No one ever wants to believe someone took advantage of or unduly influenced a loved one during their final days. Unfortunately, it happens more than you may think, and most families never know what happened until their relative dies.
Undue influence occurs when someone uses their power over another to pressure them into making decisions that compromise their best interests. For example, they may persuade a vulnerable adult to change their will, perhaps making the influencer the primary beneficiary.
Should you challenge the will?
Families that suspect an elderly relative suffered from undue influence have a right to contest the will in probate court. While it can be difficult to prove undue influence, it is possible if you can back up your claim with evidence.
Unfortunately, direct evidence is often hard to come by, especially if your loved one has already passed and cannot speak about what happened. However, you do not necessarily need direct evidence to convince a judge that undue influence occurred.
Can you build a case without direct evidence?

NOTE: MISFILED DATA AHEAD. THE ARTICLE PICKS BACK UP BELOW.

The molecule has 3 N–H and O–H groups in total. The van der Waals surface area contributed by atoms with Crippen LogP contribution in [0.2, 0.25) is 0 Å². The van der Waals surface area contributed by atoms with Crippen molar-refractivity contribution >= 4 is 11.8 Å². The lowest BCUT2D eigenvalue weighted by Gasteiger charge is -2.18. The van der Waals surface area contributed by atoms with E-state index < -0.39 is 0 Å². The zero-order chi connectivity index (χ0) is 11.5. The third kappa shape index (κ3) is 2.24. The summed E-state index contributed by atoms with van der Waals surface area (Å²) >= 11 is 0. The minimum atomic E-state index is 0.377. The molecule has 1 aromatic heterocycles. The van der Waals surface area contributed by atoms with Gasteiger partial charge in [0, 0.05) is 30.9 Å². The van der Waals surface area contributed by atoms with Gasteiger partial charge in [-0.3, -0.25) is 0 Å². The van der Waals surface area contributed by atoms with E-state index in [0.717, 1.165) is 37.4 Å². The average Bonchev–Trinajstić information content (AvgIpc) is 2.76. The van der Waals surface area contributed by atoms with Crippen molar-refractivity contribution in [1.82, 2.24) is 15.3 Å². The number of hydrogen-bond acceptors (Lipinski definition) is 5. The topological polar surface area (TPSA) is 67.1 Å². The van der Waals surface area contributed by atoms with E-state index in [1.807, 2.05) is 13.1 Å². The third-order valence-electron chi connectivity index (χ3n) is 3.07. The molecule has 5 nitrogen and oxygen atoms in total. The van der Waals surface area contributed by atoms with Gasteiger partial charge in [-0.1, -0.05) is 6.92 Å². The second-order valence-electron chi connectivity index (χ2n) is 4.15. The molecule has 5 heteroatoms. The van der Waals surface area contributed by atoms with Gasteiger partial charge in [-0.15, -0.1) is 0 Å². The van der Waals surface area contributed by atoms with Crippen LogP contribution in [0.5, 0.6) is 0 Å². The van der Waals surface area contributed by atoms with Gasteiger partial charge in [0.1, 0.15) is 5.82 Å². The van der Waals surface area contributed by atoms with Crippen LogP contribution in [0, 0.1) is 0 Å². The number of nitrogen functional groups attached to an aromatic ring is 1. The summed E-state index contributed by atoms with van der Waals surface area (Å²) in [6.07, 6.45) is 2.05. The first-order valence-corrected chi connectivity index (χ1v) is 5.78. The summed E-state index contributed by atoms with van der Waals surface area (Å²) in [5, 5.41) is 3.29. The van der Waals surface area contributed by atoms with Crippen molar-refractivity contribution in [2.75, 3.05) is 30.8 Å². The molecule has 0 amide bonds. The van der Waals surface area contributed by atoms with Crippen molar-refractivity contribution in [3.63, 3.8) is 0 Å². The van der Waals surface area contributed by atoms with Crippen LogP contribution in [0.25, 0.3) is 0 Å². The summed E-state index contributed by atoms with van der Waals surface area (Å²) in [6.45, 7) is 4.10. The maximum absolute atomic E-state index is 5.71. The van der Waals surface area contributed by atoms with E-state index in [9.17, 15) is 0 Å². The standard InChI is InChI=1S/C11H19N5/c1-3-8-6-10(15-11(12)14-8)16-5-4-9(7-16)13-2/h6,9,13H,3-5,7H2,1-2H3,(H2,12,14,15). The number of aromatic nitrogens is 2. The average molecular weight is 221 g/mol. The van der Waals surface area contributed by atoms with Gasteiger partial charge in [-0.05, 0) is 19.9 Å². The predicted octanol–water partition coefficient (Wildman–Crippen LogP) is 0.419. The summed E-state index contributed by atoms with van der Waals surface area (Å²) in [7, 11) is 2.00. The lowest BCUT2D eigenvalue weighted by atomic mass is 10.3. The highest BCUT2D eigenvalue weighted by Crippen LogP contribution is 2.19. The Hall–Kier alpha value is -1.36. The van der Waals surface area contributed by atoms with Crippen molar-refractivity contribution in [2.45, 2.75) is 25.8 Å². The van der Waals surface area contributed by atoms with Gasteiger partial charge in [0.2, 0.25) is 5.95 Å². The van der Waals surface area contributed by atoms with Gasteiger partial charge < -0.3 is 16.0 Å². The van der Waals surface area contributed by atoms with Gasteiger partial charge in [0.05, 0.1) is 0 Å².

If you can gather enough circumstantial evidence of undue influence, you may still challenge your family member’s will successfully. For example, statements from those who witnessed or knew about the coercion can lay the groundwork for a case.
Your relative’s estate planning history may also help you show that their final will is extremely inconsistent with their previous decisions. When judges see dramatic changes in documents like wills and trusts, they may feel a will contest is warranted.
Legal guidance from someone who understands Washington probate and wills laws can play a crucial role in helping you ensure your loved one’s true final wishes come true.